Just when we think things are going really well, John shakes us up and reminds us that we need the savior.  Not just a savior from this or that problem, but specifically the savior from sin.

If you are swimming at the beach or at the pool, and you are floating and swimming and having a good time, you don’t need a savior.  The lifeguard can continue sitting on his perch.  You are fine.  You only need a lifeguard – a savior, if you need saving.  If you are drowning, then you need a lifeguard to jump in and save you.

If John comes to us and announces our need for a savior, we must need saving from something.  And John makes clear, we need a savior from sin.  Repent!  Says John.  Turn away from your sin, from your self-righteous conviction that you can somehow make God happy by your own conduct.  You can’t.  You are a sinner, and you stand condemned in your sin.  If John’s demeanor doesn’t get you, standing there in camel’s hair with his locust breath; then perhaps his words will get through, as he calls the fine upstanding people of our community whitewashed tombs and poisonous snakes.

But John doesn’t do this just to annoy, or create a sensation and draw crowds.  John preaches the message of repentance because we are sinners in need of repentance.  John preaches about the one who is to come as our savior because we need a savior, and he is coming.   Hardly earth-shaking news for the people of Jesus day.  Everyone knew the messiah was to come.  Everyone knew that the prophets had been talking about him, and pointing to him for centuries.  John doesn’t do that.  John doesn’t just talk about him, he does something unheard of, he talks to him.  He doesn’t point to him, he points at him.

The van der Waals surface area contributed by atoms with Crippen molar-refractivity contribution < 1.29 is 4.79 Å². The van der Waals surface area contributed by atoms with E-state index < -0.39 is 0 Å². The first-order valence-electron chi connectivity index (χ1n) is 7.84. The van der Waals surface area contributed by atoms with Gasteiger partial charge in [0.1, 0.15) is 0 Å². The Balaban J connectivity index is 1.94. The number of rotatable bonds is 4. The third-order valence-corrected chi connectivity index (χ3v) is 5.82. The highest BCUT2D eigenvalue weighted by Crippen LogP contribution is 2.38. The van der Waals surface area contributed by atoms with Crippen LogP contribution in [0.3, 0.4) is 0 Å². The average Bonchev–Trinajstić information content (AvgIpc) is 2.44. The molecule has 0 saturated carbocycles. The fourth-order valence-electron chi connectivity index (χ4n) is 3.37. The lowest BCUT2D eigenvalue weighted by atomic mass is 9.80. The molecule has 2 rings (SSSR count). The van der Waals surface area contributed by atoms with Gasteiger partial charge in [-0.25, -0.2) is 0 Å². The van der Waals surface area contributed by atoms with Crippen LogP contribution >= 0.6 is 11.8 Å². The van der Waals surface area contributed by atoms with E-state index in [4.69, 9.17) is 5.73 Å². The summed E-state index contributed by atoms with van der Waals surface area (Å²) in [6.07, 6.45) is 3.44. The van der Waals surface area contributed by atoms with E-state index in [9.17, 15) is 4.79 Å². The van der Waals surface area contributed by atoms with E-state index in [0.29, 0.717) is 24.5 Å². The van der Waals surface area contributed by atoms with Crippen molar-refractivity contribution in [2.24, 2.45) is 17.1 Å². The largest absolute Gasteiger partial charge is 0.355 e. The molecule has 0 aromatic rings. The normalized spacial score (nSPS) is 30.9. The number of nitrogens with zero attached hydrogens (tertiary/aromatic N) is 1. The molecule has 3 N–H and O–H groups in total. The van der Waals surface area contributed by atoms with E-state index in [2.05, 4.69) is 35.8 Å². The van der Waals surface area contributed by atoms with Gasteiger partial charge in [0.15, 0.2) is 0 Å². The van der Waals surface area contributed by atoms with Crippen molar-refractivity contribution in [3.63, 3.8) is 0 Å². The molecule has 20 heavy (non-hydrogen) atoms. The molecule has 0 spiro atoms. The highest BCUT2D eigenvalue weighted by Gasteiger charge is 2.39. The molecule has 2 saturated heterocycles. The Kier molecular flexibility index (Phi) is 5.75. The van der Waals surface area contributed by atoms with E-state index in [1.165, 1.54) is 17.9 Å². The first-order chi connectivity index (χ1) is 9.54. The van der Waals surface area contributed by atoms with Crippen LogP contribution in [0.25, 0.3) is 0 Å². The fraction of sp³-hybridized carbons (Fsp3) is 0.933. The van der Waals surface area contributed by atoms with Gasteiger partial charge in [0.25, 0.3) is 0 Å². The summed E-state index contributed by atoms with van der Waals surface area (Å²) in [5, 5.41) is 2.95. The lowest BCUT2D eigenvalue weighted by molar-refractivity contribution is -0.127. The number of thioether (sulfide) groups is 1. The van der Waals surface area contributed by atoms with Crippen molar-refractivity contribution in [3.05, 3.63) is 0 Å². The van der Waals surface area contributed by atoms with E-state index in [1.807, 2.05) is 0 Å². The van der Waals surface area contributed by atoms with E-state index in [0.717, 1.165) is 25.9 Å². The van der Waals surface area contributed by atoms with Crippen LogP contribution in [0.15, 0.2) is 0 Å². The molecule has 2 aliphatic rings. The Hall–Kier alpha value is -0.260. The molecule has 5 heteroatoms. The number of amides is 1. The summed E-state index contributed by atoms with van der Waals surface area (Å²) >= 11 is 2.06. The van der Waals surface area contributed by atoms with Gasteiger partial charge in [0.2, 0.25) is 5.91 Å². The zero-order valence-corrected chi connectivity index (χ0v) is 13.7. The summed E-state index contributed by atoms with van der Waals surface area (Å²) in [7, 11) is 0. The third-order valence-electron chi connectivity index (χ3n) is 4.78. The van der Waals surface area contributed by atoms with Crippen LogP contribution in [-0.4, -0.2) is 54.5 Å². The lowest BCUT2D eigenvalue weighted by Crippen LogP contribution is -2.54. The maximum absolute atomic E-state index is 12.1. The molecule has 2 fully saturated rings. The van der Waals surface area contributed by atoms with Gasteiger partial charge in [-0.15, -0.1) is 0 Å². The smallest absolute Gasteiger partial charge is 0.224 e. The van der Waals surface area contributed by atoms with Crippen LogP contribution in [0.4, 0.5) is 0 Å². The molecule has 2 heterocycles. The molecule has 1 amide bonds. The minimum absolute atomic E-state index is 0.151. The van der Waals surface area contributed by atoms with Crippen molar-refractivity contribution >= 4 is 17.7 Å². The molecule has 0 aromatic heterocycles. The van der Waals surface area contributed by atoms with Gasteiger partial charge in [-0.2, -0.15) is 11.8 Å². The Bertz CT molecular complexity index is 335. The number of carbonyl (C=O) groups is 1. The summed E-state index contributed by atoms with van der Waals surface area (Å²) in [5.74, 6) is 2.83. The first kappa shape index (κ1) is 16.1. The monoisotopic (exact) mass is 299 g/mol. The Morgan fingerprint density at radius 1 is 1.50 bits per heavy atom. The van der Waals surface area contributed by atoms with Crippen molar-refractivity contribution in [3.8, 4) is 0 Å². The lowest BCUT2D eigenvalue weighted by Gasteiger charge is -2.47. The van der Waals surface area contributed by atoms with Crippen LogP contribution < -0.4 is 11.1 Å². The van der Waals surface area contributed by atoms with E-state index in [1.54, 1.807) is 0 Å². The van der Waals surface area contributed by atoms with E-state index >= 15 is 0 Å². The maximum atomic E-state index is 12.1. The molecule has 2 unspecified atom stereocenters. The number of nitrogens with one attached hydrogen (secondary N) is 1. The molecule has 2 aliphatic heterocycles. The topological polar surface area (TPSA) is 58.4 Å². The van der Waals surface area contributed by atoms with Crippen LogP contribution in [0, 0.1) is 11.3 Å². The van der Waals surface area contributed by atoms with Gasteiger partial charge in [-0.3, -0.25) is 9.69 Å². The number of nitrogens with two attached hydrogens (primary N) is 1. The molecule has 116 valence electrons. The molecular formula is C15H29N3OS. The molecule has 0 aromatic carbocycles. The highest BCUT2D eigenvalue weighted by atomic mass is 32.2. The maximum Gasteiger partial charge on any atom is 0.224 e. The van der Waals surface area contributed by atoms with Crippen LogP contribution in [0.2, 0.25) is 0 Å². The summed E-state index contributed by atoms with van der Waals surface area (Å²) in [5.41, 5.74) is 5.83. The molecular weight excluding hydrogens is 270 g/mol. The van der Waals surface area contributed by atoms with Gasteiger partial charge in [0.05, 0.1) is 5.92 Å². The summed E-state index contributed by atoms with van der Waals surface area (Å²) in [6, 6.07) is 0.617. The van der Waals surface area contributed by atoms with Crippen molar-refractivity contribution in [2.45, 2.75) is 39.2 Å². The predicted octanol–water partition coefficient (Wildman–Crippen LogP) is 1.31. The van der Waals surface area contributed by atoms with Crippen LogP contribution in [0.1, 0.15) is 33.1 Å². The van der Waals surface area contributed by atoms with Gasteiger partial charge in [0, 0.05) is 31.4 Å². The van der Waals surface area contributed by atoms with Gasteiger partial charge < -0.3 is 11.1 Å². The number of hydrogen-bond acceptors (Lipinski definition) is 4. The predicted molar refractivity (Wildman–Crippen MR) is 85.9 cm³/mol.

Because the savior is here.

John is first to point at Jesus and say, “Here is the Savior.”  Luther puts it this way,

Other prophets have also foretold how Christ would come and how He would free the world from sins. But neither Isaiah nor Jeremiah would have been able to say: This is the one whom you must accept. John is the only one whose voice was the first to announce Christ and whose fingers pointed to the person where the forgiveness of sins is actually to be found. No human being had ever had or seen fingers like those of John, with which he pointed to the Lamb of God. Therefore, when we are oppressed by sin, or terrified by the Devil or by Death, what we need to do is to look at the mouth and fingers of the preacher, who will give us the correct teaching and show us how to come to the forgiveness of our sins and how to make our peace with God. This is the joy that the whole world, not just Elizabeth and Zechariah, should have in John.

John points out Jesus.  Not a bad thing to do.  Especially as we come to that time of year when the festivals have stopped, the church activities are at their low point, people are traveling on vacation, or doing outdoor things that take us away from home and try to keep us away from the church.  The temptation to slack off is great.  And here comes John, behold the lamb of God who takes away the sin of the world.  Here is the one in whom you must put your faith.  Here is the one to save you from your sin.  Repent and turn away from your sin. Turn to God, and hear the salvation he gives in Jesus.

This is what John does for us.  He shows us Jesus.  Just as preachers do to this day, just as Christ has given his Holy church to do for you – to show you , to give you Jesus.  To bring you the salvation that he won for you, to bring you the forgiveness of sins that is yours as a gift.  To bring you out of darkness, and into his wonderful light.

to give knowledge of salvation to his people

in the forgiveness of their sins,

because of the tender mercy of our God,

whereby the sunrise shall visit us from on high

to give light to those who sit in darkness and in the shadow of death,

to guide our feet into the way of peace.”

May God grant us faith to believe these words, and grace to live them.

Amen.